[[caption-width-right:325: The man himself.]]
->''"Sometimes I've believed as many as six impossible things before breakfast."''

Real name Reverend Charles Lutwidge Dodgson (1832-1898), he was the author of ''Literature/AlicesAdventuresInWonderland'' and its sequel, ''[[Literature/ThroughTheLookingGlass Through the Looking Glass, and what Alice Found There]]''. He also wrote "Literature/{{Jabberwocky}}" and "Literature/TheHuntingOfTheSnark." Also ''Literature/SylvieAndBruno'' and more lesser-known works.

A popular source for the PublicDomainCharacter and still more, the ShoutOut.

Dodgson was also a mathematician who published several works on logic. As one might expect, these are filled with TextbookHumor and nonsensical examples, illustrating the point that in logic what matters is the form of propositions and not their content. His favorite number seems to have been 42.

!!Works by Lewis Carroll with their own trope pages include:
* ''Literature/AlicesAdventuresInWonderland'' (1864) and its sequel, ''Literature/ThroughTheLookingGlass'' (1871)
** "Literature/{{Jabberwocky}}", a poem inserted in ''Through the Looking-Glass''
* ''Literature/TheHuntingOfTheSnark'' (1874)
* ''Literature/SylvieAndBruno'' (1889, 1893)
!!Other works by Lewis Carroll provide examples of:

* FriendToAllChildren: He loved to be around and entertain children, especially the real Alice Liddell, though the myths surrounding his life tend to overstate this. He had many adult friends as well. Downplayed in that he was very much more fond of small girls than of small boys.
* InstructionalDialogue (though not so much in the Alice books as in his less famous mathematical writings)
* IntergenerationalFriendship: With Alice. Yes, she was real.
* LiteralGenie: A popular myth is that when ''Literature/AliceInWonderland'' was published at the same time as a book of his on mathematical theory, UsefulNotes/QueenVictoria was so charmed by ''Alice'' that she requested Carroll to send her a copy of his next book immediately after it is published. A short time later he sent her "An Elementary Treatise on Determinants: With Their Application to Simultaneous Linear Equations and Algebraical Geometry", hot off the presses. This alas, is not true.
-->''Postscript to '''Symbolic Logic''': I take this opportunity of giving what publicity I can to my contradiction of a silly story, which has been going the round of the papers, about my having presented certain books to Her Majesty the Queen. It is so constantly repeated, and is such absolute fiction, that I think it worth while to state, once for all, that it is utterly false in every particular: nothing even resembling it has occurred.''
* MidwordRhyme: in "Poeta Fit, Non Nascitur."
* {{Neologism}}: Coined the words "chortle", "portmanteu", "snark", and several others.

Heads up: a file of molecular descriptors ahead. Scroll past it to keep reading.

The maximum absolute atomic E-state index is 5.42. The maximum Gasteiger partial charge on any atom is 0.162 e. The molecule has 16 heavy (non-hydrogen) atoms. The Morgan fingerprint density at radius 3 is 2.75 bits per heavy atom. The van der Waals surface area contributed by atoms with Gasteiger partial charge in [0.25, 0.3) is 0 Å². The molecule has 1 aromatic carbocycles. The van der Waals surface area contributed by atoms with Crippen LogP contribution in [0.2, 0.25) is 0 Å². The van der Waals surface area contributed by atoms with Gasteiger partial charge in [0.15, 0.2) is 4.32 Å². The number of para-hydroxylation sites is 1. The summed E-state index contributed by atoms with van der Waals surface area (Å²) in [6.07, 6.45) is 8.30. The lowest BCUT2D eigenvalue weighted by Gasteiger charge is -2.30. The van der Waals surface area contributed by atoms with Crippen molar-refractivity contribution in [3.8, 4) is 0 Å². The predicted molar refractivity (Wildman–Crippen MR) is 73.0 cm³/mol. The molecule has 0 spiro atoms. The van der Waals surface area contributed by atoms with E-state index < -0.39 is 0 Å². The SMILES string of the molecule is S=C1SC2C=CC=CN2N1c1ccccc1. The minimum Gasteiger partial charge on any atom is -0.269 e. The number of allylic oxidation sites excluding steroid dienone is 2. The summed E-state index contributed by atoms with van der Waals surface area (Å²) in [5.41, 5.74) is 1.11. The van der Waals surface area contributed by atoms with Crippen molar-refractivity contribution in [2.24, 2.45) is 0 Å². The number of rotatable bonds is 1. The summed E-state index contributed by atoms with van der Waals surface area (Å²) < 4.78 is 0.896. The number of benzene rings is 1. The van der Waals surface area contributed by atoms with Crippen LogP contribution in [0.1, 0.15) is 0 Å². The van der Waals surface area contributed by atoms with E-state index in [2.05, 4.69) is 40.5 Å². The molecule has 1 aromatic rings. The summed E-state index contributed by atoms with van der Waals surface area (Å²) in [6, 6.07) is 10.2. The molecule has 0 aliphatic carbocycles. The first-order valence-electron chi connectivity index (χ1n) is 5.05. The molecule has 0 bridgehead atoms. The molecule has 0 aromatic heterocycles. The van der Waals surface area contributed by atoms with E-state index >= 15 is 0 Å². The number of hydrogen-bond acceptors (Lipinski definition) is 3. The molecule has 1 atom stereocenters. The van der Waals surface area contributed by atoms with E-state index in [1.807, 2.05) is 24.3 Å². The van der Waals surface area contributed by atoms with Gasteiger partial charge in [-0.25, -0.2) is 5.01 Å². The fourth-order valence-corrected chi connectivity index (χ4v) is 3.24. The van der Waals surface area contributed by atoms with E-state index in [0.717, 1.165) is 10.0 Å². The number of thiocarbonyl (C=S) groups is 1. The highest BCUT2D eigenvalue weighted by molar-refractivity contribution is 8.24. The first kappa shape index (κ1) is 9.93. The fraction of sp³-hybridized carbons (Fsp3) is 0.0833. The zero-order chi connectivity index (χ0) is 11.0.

* OurGhostsAreDifferent
* PerfectlyCromulentWord: Everywhere.
* {{Portmanteau}}: ''Through the Looking-Glass'' is the TropeNamer.
* RotatingArcs: When you start reading the puzzle-story sequence "A Tangled Tale", originally serialised in ''The Monthly Packet'', it appears that each "Knot" (chapter) is a separate one-off story. It's not until Knot IV that we return to the characters from Knot I, and it slowly becomes apparent that the whole thing is indeed a single [[KudzuPlot tangled tale]].
* SameFaceDifferentName: His books on mathematics were published under his real name, Charles Dodgson. But when it came time for him to write fantasy novels, he used the name "Lewis Carroll", the name by which he is far better known today.
* SillySpook: The nameless ghost in [[http://www.gutenberg.org/files/651/651-h/651-h.htm "Phantasmagoria"]] is a bit of a goof with a taste for awful puns. He also mooches food and drink off the narrator.
* SpeechImpediment: Suffered from a stutter throughout a life, which possibly inspired him caricaturing himself as the Dodo in ''Alice in Wonderland'', referring to the difficulty he had in pronouncing the start of his own surname.
* SignificantAnagram: Carroll was a master of word games, peppering his works with anagrams and acrostics and other sophisticated wordplay.
* ThisIsMyNameOnForeign: "Lewis Carroll" is a play on the Latin versions of his real first two names.
* ThriftyScot: In "The Lang Coortin'".
* WantonCrueltyToTheCommonComma: He held the view that the single apostrophe in the words "can't", "shan't" and "won't" weren't doing the job of indicating ''all'' the missing letters, so he wrote them "ca'n't", "sha'n't" and "wo'n't". An interesting example of the trope, in that he was following the rules of punctuation ''more'' consistently and logically than normal, and would probably have accused the normal method of perpetrating the wanton cruelty.